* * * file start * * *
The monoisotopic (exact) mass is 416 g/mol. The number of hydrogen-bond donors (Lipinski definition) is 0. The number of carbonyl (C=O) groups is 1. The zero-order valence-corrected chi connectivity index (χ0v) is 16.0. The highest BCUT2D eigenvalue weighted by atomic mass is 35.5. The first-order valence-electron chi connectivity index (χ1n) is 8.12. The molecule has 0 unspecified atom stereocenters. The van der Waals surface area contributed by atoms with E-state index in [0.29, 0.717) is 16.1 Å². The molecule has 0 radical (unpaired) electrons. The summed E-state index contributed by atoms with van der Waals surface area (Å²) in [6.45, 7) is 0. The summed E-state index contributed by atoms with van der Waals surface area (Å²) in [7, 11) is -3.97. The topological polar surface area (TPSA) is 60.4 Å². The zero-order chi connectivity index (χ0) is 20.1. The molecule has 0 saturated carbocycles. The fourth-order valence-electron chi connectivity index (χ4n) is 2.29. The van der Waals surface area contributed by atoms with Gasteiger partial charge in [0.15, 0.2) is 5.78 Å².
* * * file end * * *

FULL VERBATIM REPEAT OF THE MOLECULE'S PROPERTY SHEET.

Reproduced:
The monoisotopic (exact) mass is 416 g/mol. The number of hydrogen-bond donors (Lipinski definition) is 0. The number of carbonyl (C=O) groups is 1. The zero-order valence-corrected chi connectivity index (χ0v) is 16.0. The highest BCUT2D eigenvalue weighted by atomic mass is 35.5. The first-order valence-electron chi connectivity index (χ1n) is 8.12. The molecule has 0 unspecified atom stereocenters. The van der Waals surface area contributed by atoms with E-state index in [0.29, 0.717) is 16.1 Å². The molecule has 0 radical (unpaired) electrons. The summed E-state index contributed by atoms with van der Waals surface area (Å²) in [6.45, 7) is 0. The summed E-state index contributed by atoms with van der Waals surface area (Å²) in [7, 11) is -3.97. The topological polar surface area (TPSA) is 60.4 Å². The zero-order chi connectivity index (χ0) is 20.1. The molecule has 0 saturated carbocycles. The fourth-order valence-electron chi connectivity index (χ4n) is 2.29. The van der Waals surface area contributed by atoms with Gasteiger partial charge in [0.15, 0.2) is 5.78 Å².